Something fun and wonderful for your Monday morning: Text San Francisco Museum of Modern Art to get art sent to your phone. This is nifty, though the responses are a bit quirky for the input. Still, wonderful art comes right into your hand instaneously and it’s a lovely surprise to see what you get.
Because I know a number of writers follow me here on this microblog, here’s the latest on my author blog:
On the Process of Draft and Revision
I started a new journal today. It’s going to be a different sort of thing than I’ve done before. Instead of droppng creative ideas into my phone, they’ll be dropped in the journal instead, along with nature journal notes and observations, and notations of people, places, things, events, and moments that make me happy. Creative. Nature. Happiness. It’s a nice mix. 🙂 I’m taking some small organizational ideas from bullet journaling: sections, page numbering, index. This may be the first journal I’ve done that won’t be an unfathomable mess. I hope. 😀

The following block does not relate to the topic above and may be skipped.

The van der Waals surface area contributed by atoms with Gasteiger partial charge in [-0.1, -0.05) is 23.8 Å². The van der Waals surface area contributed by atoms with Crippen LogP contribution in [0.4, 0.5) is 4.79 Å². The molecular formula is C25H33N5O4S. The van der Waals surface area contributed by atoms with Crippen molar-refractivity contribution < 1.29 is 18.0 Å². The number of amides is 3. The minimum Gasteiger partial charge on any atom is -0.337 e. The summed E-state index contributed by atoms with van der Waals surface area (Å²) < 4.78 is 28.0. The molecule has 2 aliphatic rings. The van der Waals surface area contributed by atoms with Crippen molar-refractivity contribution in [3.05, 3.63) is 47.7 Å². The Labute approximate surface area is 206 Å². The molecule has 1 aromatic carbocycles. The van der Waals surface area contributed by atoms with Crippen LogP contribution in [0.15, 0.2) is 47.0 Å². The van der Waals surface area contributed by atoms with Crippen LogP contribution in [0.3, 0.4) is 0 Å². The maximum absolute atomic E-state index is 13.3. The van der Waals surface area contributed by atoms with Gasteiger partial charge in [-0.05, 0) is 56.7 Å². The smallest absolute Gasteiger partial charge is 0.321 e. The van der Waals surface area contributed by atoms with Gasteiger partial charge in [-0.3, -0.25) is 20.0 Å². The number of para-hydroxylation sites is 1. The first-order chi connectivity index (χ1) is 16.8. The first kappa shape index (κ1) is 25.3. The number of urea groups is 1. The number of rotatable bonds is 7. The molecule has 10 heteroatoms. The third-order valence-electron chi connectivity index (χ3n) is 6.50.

For those of you doing NaNoWriMo, the best NaNo advice I can give you at this point in the game is to throw caution to the wind and work to the end of the story. If a scene is too difficult, write a placemarker sentence or paragraph of what should happen in it and move on to the next scene. Write whatever you can write, and as as much as you can write. If you have later scenes already in your mind, write them out of order then work toward them. Focus on the getting to the end of the story, even if it means you have to fill in some stuff later. I’ve found that it’s easier to rewrite a complete draft even if I have to fill in some missing scenes, than to pick up a cold unfinished draft and finish it after having lost the momentum (AND then still have the whole rewrite to do). This may be different for you, but especially if you’re the kind of writer that has trouble finishing things, you need to work toward finishing the story by the end of the month. Remember: this is just the rough draft of a very short novel. It doesn’t have to be good; you just need to get all the essential bits written down. Every first draft needs a rewrite, but you can’t do that until the draft is done. NaNoWriMo is all about knocking out that first draft. You can agonize over it sentence by sentence in the rewrite. 😆 Good luck, everyone!